In 2018, the Palestinian Authority, which controls the West Bank, attempted to strangle its arch-rival Hamas, which controls the Gaza Strip, by withholding money for the Gaza Strip power plant and lowering the Gaza Strip payroll. The economy in Gaza was on the verge of collapse. Then came waves of attacks from Gaza against Israel – border killings, arson balloons and rockets.
But when Egypt brokered, Mr Mladenov made a final run around the Palestinian Authority, prompting the Qataris to provide vital funding to keep the lights and money flowing in Gaza – while Israel and Hamas stayed more or less on the same side.
Nimrod Novik, a seasoned Israeli peace negotiator, said Mr. Mladenov saw how to formulate his arguments regarding the interests of each party. “You can say to the Israelis, ‘Look, life in Gaza is so miserable,” said Novik. “Or you can say,’ Gaza is going to explode in your face soon, but if we do one, two, three we can gain a few months of rest, so help me help you. ‘”
Mr Mladenov said he feared another Gaza war would return the world to “their usual topics of conversation about this place”, ruin any hope for peace talks and leave “Somalia on Israel’s doorstep” and condemn Israel from everywhere The Arab world and donor countries stopped paying for the rebuilding of Gaza as they did after the 2014 war.
It would have been a lot easier to “sit on the sidelines and preach,” he said, but “preaching never gets you anywhere.”
“I’m from the Balkans,” he said. “We changed the borders. We fought for holy places, languages and churches. We have exchanged populations for 100 years, if not more. And when you carry this baggage you can see things a little differently. This isn’t a conflict where you can come in and just draw a line. It’s emotional. “
“I know from my own experience that if the foreigners come without a quote and tell you what to do, you just switch them off. They say, “Thank you very much,” he added. “You cannot preach to these people. Remember, you’ve been around for half a century. “
Insiders say Mr. Mladenov was among the first officials last spring to conclude that no deterrent would prevent Israeli Prime Minister Benjamin Netanyahu from keeping his promises to annex West Bank territory, but that it could be done could induce him to drop annexation for a greater price: normalization with Arab states that had long avoided Israel.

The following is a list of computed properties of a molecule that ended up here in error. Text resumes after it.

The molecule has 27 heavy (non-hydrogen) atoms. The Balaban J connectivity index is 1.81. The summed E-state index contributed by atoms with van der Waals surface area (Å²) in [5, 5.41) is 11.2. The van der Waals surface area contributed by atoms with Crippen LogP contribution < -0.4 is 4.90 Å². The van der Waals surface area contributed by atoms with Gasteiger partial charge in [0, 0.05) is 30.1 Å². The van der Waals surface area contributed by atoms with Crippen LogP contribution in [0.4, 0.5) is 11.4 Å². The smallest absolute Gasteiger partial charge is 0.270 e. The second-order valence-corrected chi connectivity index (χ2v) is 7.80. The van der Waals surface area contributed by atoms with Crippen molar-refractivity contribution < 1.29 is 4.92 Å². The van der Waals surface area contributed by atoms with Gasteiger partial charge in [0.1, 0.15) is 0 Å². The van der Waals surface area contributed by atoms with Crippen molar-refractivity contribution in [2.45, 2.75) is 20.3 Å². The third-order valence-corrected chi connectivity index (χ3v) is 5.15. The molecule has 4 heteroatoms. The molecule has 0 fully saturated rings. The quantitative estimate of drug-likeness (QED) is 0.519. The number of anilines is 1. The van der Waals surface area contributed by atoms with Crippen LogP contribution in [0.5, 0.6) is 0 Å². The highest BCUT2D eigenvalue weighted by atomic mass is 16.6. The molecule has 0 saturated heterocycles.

The annexation plan “gained momentum,” he said. “And if it did, it would be terrible for Israel.” Forget about another ceasefire in Gaza, he said. Imagine global condemnation.
“My thought was, if this is the wrong way to go, but you can see why it appeals to certain sections of the population, then what would appeal to a larger section that is not destructive but actually constructive?”
He did not claim credit for the deals Israel had made. But he was working on building a constituency for the idea of using normalization as a carrot to reward Israel for dropping annexation.
“There were some people who were very surprised by this,” said Jared Kushner, President Trump’s son-in-law who led the White House’s Middle East team. “He saw what we did. We confided in him and he would give us constructive feedback. “
The Palestinians viewed these deals as a disastrous betrayal, but Mr. Mladenov argued that normalization would prove beneficial to them too.
“OK, now it’s very emotional, the Palestinians are super angry,” he said. “But put these emotions aside and think: who is most effective in trying to get Israel to do certain things? Egypt and Jordan. When four, six, or ten Arab countries have embassies in Tel Aviv, you want them to be with you, right? “
“You now have a contract,” he added. “It’s a big deal. Neither Israel nor the Arab countries will want to ruin it. That gives certain countries leverage in Israel. If you are Palestinian, you really want to explain to your Arab brothers and friends what your positions are and bring them back to the table on your side of the conversation. “
Mr Mladenov was not a fan of the Trump peace plan. However, he said the ongoing changes opened up exciting opportunities for his successor as UN envoy, Norwegian diplomat Tor Wennesland.
“It’s a different world,” said Mr. Mladenov. “And you know, for all his flaws, it could actually be a better one.”